December 21, 2017

Multnomah County Chair Deborah Kafoury at the Human Solutions Family Center.
Gov. Kate Brown on Thursday called on Oregon lawmakers to approve an additional $5 million in emergency funding for homeless family shelters across the state, to help them weather a surging need.

Gov. Brown made her announcement after touring Multnomah County’s largest shelter for families experiencing homelessness, the Human Solutions family shelter in East Portland, with County Chair Deborah Kafoury and Oregon Housing and Community Services director Margaret Salazar.

“The families here today are struggling to make ends meet and trying to live normal lives under difficult circumstances,” said Gov. Brown. “It’s critical to support them. We have aligned the state, county, and city to ensure that everyone has a warm place to go this winter. However, given the difficulties of the upcoming winter months and resources stretched thin, this $5 million is key to getting children and families off the streets and providing them with sustainable and high-quality shelters."

The funds would be available statewide to maintain shelter capacity, house families during their transitions into permanent housing, assist in housing placement and retention, and provide winter shelter across the state.

Multnomah County Chair Deborah Kafoury and Gov. Kate Brown at the Human Solutions Family Center.
The state has seen an overall rise in homelessness at a pace that has outstripped even new programs and investments designed to address the crisis in recent years. This year, record numbers of families have sought shelter in Multnomah County, and some facilities have had to begin turning away families and children. State, county and city resources are stretched to their capacity to ensure that children and families have a warm and safe place to sleep this winter.  

“I don't ever want to see a crib in a shelter. I don't want kids in shelters, period. Kids need homes. That is why we are all here today,” Chair Kafoury said. “Today, Multnomah County, the city of Portland and the state are working together like never before. But the need is greater than we have seen before. The new resources that the governor is calling for will enable us to keep up our commitments to our most vulnerable this winter.”

After averaging 220 kids and parents in its main shelter and overflow spaces last spring, Human Solutions saw its count top 300 people for the first time in August and then approach 500 people this fall.

That surge in need is partly driven by families who’ve been priced out of their homes because of rent increases. But it’s also taking longer for families in shelter to find affordable and available homes. Some families, even when they have the incomes or support services they need to thrive in permanent housing, have to stay in shelter for months.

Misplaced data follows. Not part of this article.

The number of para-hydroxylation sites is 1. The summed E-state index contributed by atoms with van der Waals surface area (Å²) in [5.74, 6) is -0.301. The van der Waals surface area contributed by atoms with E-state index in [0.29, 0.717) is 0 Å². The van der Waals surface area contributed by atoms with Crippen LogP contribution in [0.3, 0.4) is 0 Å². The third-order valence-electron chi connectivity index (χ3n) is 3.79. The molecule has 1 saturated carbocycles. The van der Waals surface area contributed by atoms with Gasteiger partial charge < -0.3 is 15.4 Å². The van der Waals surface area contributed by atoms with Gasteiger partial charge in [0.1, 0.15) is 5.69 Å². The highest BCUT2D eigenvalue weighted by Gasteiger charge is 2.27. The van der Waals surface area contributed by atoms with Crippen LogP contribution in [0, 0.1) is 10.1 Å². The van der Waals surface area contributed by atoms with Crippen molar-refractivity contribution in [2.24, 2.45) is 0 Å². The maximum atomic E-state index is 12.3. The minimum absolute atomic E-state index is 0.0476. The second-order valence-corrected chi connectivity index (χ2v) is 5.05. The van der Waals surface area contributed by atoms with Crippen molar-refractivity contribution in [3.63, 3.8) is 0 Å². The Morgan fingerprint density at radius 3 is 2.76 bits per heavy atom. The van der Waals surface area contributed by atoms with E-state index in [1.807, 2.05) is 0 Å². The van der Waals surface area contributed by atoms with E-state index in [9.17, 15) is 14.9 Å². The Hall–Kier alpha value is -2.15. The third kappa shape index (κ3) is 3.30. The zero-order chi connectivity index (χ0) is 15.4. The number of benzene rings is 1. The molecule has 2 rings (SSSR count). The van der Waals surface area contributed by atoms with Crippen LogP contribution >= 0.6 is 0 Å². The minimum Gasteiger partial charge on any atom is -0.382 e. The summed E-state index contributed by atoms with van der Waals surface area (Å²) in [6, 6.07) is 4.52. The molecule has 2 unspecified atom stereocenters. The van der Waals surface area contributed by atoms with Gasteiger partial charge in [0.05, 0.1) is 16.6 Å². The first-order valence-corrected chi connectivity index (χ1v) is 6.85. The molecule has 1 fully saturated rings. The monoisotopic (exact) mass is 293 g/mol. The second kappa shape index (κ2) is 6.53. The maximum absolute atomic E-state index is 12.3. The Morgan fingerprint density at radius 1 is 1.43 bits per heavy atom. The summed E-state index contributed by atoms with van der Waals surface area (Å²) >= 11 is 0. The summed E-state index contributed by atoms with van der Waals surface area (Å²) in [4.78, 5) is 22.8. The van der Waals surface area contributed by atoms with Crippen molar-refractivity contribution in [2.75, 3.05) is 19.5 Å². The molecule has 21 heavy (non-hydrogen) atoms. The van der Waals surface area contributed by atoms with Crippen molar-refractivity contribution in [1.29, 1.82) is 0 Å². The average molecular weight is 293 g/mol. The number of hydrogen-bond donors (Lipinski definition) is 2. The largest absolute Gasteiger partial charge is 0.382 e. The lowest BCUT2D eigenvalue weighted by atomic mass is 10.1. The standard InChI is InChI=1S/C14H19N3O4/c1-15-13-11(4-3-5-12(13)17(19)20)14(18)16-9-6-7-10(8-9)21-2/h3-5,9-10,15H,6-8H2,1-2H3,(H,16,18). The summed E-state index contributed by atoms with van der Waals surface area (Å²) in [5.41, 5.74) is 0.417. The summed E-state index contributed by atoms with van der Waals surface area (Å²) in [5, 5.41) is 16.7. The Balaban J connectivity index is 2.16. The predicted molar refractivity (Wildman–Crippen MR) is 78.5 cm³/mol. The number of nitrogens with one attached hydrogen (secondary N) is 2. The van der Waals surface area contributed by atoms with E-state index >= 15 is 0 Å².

The average stay for a family at Human Solutions main shelter is now 65 days, nearly three times longer than it was just three years ago.

Gov. Kate Brown carts in donations at the Human Solutions Family Center.
And this year, after nearly two years of providing no-turn-away space for any family in need, Human Solutions has had to put families on a waiting list. Since then, Multnomah County and Portland have launched a Home for the Holidays campaign to help move families out of shelter and into permanent housing, while working with Congregation Beth Israel in Northwest Portland to open a winter shelter for families in need.


Volunteer or donate to Human Solutions this winter: Human Solutions welcomes volunteer participation and donations to help manage its year-round and severe weather shelters — particularly blankets and pillows. Go to to learn more. And anyone interested in helping to serve or prepare meals can email

Give families a Home for the Holidays: Landlords can contribute available units to Multnomah County’s Home for the Holidays campaign, which is working to house 40 families out of shelter by Jan. 15. With a few weeks to go, some 36 families have already been housed. Go to to learn how you can help providers not only meet but exceed that goal.

Prepare for severe weather: To learn how and where to donate specific items of winter gear, or to volunteer at a warming center this winter, go to The more gear received before severe weather, the more time providers will have to save lives once the weather turns dangerous.